Sign up | Log in



Home  >>   Daily News  >>   Thailand News  >>Labour  >>Five Thai products may not be removed from US child, forced labour abuse watch lists
NEW UPDATES Asean Affairs  10 September 2014  

Five Thai products may not be removed from US child, forced labour abuse watch lists

Thai Ministry of Labour and business operators are drafting their request for the US to remove five Thai products from its list of products involving child labour and forced labour when the US Department of Labour reviews the list in early October, according to a senior official of Department of Foreign Trade.  
Panjit Pisawong, deputy director-general of the Department of Foreign Trade, however, said she was not certain if they would be removed from the list.
She said Brazil took three years to get off the list, while Thailand is just beginning its attempt this year.
The five products are shrimp, fish, sugarcane, garments and pornographic media.
“The US Department of Labour changes the time frame of its announcement of the list to every two years and the next announcement is due in October 2016. Including Thai item does not cause US government agencies to stop importing Thai products,” Ms Panjit said.
Meanwhile, the Ministry of Social Development and Human Security and other concerned agencies planned to report Thailand’s efforts against human trafficking and labour abuse by next March to convince the US to remove Thailand from its worst human-trafficking watch list next June.
Thailand has made much progress in the efforts due to the policies of the National Council for Peace and Order to legalize and protect alien labour in Thailand and suppress human traffickers.
As Thailand enters the Tier 3 watch list, the US president is authorized to implement non-trade sanctions against the country within 90 days after being included in the list.

Reach Southeast Asia!
10- Nations, 560- Million Consumers
And $1 -Trillion Market
We are the Voice of Southeast Asia Media Kit
The only Media Dedicated to Southeast Asia Advertising Rates for Magazine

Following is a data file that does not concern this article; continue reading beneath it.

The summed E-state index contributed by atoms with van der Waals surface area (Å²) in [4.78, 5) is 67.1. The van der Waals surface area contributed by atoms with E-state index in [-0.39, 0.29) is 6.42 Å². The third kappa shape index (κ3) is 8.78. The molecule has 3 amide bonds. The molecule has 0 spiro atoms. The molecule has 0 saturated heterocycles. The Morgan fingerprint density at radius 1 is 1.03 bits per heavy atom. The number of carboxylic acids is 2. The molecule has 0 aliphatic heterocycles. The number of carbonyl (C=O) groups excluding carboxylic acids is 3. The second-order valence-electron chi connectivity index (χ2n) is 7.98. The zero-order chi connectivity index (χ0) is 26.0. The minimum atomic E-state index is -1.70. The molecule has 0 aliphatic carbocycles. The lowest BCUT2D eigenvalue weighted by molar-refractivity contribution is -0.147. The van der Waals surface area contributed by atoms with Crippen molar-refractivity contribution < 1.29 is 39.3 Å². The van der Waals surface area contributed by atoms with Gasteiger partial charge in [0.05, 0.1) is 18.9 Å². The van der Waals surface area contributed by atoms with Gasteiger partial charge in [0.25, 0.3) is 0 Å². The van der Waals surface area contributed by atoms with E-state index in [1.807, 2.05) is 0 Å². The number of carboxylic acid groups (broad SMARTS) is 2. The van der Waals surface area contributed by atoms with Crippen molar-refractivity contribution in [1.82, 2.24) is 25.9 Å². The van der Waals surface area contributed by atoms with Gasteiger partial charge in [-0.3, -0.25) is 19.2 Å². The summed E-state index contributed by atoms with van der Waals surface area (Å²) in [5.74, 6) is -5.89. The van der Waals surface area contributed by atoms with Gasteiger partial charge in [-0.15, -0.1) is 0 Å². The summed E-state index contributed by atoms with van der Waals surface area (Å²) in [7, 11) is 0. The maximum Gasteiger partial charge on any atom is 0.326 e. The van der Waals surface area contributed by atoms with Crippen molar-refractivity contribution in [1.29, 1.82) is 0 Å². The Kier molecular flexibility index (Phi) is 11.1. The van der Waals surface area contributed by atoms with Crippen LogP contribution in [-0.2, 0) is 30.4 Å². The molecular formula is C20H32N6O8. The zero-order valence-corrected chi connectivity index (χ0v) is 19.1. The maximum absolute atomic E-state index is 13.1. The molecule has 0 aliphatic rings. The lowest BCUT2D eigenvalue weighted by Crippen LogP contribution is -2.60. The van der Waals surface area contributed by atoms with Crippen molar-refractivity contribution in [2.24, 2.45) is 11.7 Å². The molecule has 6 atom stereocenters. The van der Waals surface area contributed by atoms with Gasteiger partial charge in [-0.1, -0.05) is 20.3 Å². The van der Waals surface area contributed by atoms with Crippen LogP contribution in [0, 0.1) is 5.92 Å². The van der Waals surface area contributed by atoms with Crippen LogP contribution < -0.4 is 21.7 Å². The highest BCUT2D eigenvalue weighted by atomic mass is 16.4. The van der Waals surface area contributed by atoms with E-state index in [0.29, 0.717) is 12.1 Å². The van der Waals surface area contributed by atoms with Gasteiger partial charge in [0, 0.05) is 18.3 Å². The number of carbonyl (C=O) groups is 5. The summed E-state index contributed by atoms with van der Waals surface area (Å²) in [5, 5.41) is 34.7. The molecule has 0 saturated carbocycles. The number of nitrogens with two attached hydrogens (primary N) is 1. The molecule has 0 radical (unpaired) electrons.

Online Ad Rates

Comment on this Article. Send them to

Letters that do not contain full contact information cannot be published.
Letters become the property of AseanAffairs and may be republished in any format.
They typically run 150 words or less and may be edited
submit your comment in the box below

Today's  Stories                            September 10, 2014 Subsribe Now !
• Business Summit Highlights ASEAN-US Economic Ties, Small Business Growth in the Region Subcribe: Asean Affairs Global Magazine
• VN economic recovery spawns more jobs
• ASEAN central banks need to be ‘proactive’: expert
Research Reports
on Thailand 2007-2008

• Textiles and Garments Industry
• Coffee industry
• Leather and footwear industry
• Shrimp industry

• Bangkok Bank is set to return to Cambodia
• Loan growth ready to take off
Asean Analysis                    September 10, 2014

• Asean Analysis September 10, 2014
Advertise Your Brand

Asean Stock Watch    September 9, 2014
• Asean Stock Watch-September 9, 2014
The Biweekly Update
• The Biweekly Update  September 5, 2014

ASEAN NEWS UPDATES      Updated: 04 January 2011

 • Women Shariah scholars see gender gap closing
• Bank Indonesia may hold key rate as inflation hits 7 percent
• Bursa Malaysia to revamp business rules
• Private property prices hit new high in Singapore • Bangkok moves on mass transport
• Thai retailers are upbeat
• Rice exports likely to decline • Vietnamese PM projects 10-year socioeconomic plan


This year in Thailand-what next?

AseanAffairs   04 January 2011
By David Swartzentruber      

It is commonplace in journalism to write two types of articles at the transition point between the year that has passed and the New Year. As this writer qualifies as an “old hand” in observing Thailand with a track record dating back 14 years, it is time take a shot at what may unfold in Thailand in 2011.

The first issue that can’t be answered is the health of Thailand’s beloved King Bhumibol, who is now 83 years old. He is the world's longest reigning monarch, but elaborate birthday celebrations in December failed to mask concern over his health. More






1.  Verifier

1. Verifier

For security purposes, we ask that you enter the security code that is shown in the graphic. Please enter the code exactly as it is shown in the graphic.
Your Code
Enter Code

Home | About Us | Contact Us | Special Feature | Features | News | Magazine | Events | TV | Press Release | Advertise With us

| Terms of Use | Site Map | Privacy Policy  | DISCLAIMER |

Version 5.0
Copyright © 2006-2017 TIME INTERNATIONAL MANAGEMENT ENTERPRISES CO., LTD. All rights reserved.
Bangkok, Thailand